Tweens Pre Teens

Being a father and having gone through the hardest part of the terrible teens with my daughter, I can offer the following from experience :

Always avoid discussing conduct in a negative tone. By using phrases such as “you can’t”, “you won’t”, etc…, you are not only closing the lines of communication, but also laying the groundwork for rebellion. If you must discuss ground rules for behavior or allowing more freedoms, I have found it to be much more beneficial to ask, “what are possible outcomes of this decision?”, “what do you want most to accomplish?”, or “Is staying out on a school night really in your best interest?”. This line of questioning has a few valuable side effects. First, it demonstrates that you are open to the possibilities. Second, you are willing to discuss an alternative course. Finally, you have demonstrated that you have your daughter’s best interest in mind and are not putting what you want first.

In rules of dating, I have always been old fashioned (and I’m still in my thirties as I write this). My one rule, however, has always been, “If he’s worth dating, he won’t be afraid of letting me have a chance to know him as well.” You have to give her and yourself trust that she has been taught enough values to make a wise decision. You are there as a safety net, but not a chaperon. Let her come to you with questions, but keep it a two way street. Ask her what is on her mind. Don’t be afraid to find out her opinion about situations that will creep into your mind. Especially with teenagers, tell the truth. If there is something that makes you uncomfortable, think about it and not only tell her what is making you uncomfortable about her relationship, but also why it makes you uncomfortable. She doesn’t want to make you miserable, but she does want to find out what life has to offer. She also wants to find out what she wants. If you can remember the confusion of your teenage years, this should make perfect sense.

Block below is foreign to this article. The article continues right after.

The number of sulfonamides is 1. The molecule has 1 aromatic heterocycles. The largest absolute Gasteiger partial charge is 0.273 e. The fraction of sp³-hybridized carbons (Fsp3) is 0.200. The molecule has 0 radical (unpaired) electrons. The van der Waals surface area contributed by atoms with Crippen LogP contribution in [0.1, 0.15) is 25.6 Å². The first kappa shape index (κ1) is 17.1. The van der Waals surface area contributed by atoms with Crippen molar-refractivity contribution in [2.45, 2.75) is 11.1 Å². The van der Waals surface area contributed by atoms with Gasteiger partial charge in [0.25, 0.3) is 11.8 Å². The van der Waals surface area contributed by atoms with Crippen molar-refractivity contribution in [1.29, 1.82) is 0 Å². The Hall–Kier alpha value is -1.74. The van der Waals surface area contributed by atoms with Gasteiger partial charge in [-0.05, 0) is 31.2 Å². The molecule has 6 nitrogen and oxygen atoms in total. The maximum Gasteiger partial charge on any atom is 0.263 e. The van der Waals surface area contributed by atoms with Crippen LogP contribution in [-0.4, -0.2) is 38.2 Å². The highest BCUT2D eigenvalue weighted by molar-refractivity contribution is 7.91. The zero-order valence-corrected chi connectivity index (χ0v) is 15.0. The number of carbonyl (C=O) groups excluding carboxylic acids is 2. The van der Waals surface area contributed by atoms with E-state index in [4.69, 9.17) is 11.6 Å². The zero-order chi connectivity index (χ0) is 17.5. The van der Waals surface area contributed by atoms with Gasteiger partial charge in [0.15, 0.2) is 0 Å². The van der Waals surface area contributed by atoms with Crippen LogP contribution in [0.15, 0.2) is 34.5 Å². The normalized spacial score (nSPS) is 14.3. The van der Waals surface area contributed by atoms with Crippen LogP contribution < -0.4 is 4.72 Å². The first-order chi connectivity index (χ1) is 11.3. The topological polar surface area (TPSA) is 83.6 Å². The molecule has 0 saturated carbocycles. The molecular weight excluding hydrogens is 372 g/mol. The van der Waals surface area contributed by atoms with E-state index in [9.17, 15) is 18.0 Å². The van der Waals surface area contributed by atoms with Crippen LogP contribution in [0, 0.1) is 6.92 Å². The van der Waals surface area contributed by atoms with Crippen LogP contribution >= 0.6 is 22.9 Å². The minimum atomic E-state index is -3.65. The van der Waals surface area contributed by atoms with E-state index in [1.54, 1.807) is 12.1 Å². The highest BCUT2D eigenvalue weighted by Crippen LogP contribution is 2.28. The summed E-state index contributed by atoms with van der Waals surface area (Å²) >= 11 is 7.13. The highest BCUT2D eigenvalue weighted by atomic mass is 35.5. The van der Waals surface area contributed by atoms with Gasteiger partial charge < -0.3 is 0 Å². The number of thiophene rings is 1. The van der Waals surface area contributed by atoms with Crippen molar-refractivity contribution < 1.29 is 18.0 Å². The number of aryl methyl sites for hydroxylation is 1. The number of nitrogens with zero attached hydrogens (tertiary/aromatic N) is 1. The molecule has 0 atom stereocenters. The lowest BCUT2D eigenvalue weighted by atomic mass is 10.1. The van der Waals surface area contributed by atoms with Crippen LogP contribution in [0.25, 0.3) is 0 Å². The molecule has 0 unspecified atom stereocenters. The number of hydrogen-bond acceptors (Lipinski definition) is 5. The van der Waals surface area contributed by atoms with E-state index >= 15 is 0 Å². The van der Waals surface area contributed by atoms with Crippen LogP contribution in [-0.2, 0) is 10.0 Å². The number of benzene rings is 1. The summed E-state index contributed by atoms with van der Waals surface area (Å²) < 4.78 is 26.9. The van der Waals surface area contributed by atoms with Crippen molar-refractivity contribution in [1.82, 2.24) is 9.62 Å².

It may not be easy if you are a father reading this, but stay engaged in your daughter’s interests. Yes, she probably doesn’t want you tagging along with her and her friends, but she does want you in her life. Keep tabs on what she has interests in and don’t be shy to point out that there is a sale on ice skates, reserve the next book in her favorite series, or craft something in line with one of her interests. Little reminders will make a difference in how much distance get placed between you.

In all, teens have to face that they are no longer children. Now is the time that she must take her family lessons and put them to the test. She will also have become her own decision maker and need the opportunity to make more of them on her own. By relegating yourself to resource instead of overseer, you will do her a lot of good and she will appreciate and respect you more for it.